India Knight On Why Everyone Needs A Vitamin D Supplement

India Knight On Why Everyone Needs A Vitamin D Supplement

With our exposure to natural light restricted by lockdown, it’s time to embrace sunshine in a bottle

  • Will I ever go back to writing about normal products, or are we about two weeks away from my advising you to rub your face all over with half a potato, on the basis that the starch therein might keep your face a tiny bit taut as the Botox wears off? (I have made this up. Please don’t rub your face with halved potatoes.)

    At the moment, when I’m thinking of things to write about for this page, I’m constantly reminded of the homemade beauty products that were such a staple of teenage magazines in my youth — egg yolks on your hair and mashed avocado face masks. You could make a perfectly nice lunch out of eggs and avocados, so that’s out. Then there were the body scrubs made out of sugar, but again, I’d rather make a cake. I do think this is a good time for time-consuming and grossly unphotogenic beauty projects, like depilation or using the kind of hardcore actives that make you look worse before you look better. I’ll do those soon.

    But this week is vitamin D, and actually it is really important. We get most of our vitamin D from direct exposure of our skin to sunlight. You can see where I’m going with this: since we are no longer free to roam aimlessly or to sunbathe in parks, we are all at risk of sunshine deficit, unless perhaps we are nudists with large gardens. (I do wonder quite a lot about whether the lockdown is making more nudists. I bet it is.) If you live in a flat or in a room without regular and lengthy access to a private outdoor space, you’re screwed.

    Hence: vitamin D supplements. I take these all year round anyway, despite being outside a lot, because if you have brown or black skin your skin contains more melanin, which makes it less able to absorb sunlight and therefore vitamin D. This is doubly problematic if you have brown skin and are the opposite of a nudist — if you cover yourself up a lot for reasons of religion or modesty. Take supplements, for heaven’s sake. Ditto if you, or anyone you know, is in a care home with limited access to the outside world.

    At this time, though, this admonition applies to everyone, unless you exist on a diet of red meat, egg yolks, oily fish and liver (mmm, kissy kissy). You should look on the NHS website regarding all details and dosage, and you should know that vitamin D deficiency is a serious thing. At one extreme, as a child it puts you at risk of rickets and bone deformities, and at the other of developing soft or brittle bones as an adult. Some sources, including WebMD, say a deficiency also heightens the risk of cardiovascular disease, cognitive impairment in older people and even cancer. More generally, it also puts you at risk of fatigue, muscle weakness and depression, which frankly is all any of us needs more of right now.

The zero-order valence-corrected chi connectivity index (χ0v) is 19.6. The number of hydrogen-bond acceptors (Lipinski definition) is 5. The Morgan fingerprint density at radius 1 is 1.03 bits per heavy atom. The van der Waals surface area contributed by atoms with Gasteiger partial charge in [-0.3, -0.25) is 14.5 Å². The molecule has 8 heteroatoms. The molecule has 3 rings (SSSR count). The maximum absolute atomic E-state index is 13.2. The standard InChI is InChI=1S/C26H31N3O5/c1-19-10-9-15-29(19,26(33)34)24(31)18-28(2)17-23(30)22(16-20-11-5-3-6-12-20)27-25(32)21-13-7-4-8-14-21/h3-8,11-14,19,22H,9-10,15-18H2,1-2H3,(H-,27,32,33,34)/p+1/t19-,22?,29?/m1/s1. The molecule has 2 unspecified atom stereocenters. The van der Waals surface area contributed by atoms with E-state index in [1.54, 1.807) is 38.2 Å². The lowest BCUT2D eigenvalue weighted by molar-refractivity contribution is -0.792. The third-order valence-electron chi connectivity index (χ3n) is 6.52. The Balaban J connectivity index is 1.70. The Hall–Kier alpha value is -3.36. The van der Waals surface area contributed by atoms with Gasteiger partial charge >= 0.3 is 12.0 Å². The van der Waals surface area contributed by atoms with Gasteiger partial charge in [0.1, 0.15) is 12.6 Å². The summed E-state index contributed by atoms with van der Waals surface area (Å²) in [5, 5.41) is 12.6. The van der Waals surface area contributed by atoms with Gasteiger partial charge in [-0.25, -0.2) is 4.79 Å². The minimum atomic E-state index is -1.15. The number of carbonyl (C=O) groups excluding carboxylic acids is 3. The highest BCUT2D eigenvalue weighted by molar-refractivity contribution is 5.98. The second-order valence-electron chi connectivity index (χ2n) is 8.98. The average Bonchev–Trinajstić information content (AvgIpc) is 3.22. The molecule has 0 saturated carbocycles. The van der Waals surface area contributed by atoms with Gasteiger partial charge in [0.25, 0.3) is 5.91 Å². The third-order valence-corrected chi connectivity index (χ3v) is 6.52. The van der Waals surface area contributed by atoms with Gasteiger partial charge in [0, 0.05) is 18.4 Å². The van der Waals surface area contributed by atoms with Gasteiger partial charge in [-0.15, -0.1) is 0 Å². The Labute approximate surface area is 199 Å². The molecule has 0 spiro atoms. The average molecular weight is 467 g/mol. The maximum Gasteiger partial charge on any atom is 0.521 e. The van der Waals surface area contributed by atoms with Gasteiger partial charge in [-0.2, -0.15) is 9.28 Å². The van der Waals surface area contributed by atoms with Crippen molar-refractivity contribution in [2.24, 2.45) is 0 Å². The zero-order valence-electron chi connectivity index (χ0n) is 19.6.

So take a supplement, and I repeat, inform yourself about correct dosage before you start slugging it down. My own preference is for Solgar Vitamin D3 capsules, but some swear by taking it in liquid form, such as via a squirt of BetterYou DLux3000 Vitamin D Oral Spray.




DISCLAIMER: The views, opinions and information expressed in this article and on Ltd are those of the author(s) in an editorial context. Ltd cannot be held responsible for any errors or for any consequences arising from the use of the information contained in this editorial or anywhere else on the site. Every effort is made by the editorial and content team to see that no inaccurate or misleading information, opinion or statement appear, nor replace or constitute endorsement from medical bodies or trials unless specified. Ltd accept no liability for the consequences of any inaccurate or misleading data, information, opinion or statement. Information on Ltd and in the editorials is provided for informational purposes only and is not intended as a substitute for the advice provided by your physician or other healthcare professional. You should not use the information on this website or in the editorials for diagnosing or treating a health concern or disease, or for the replacement of prescription medication or other treatment.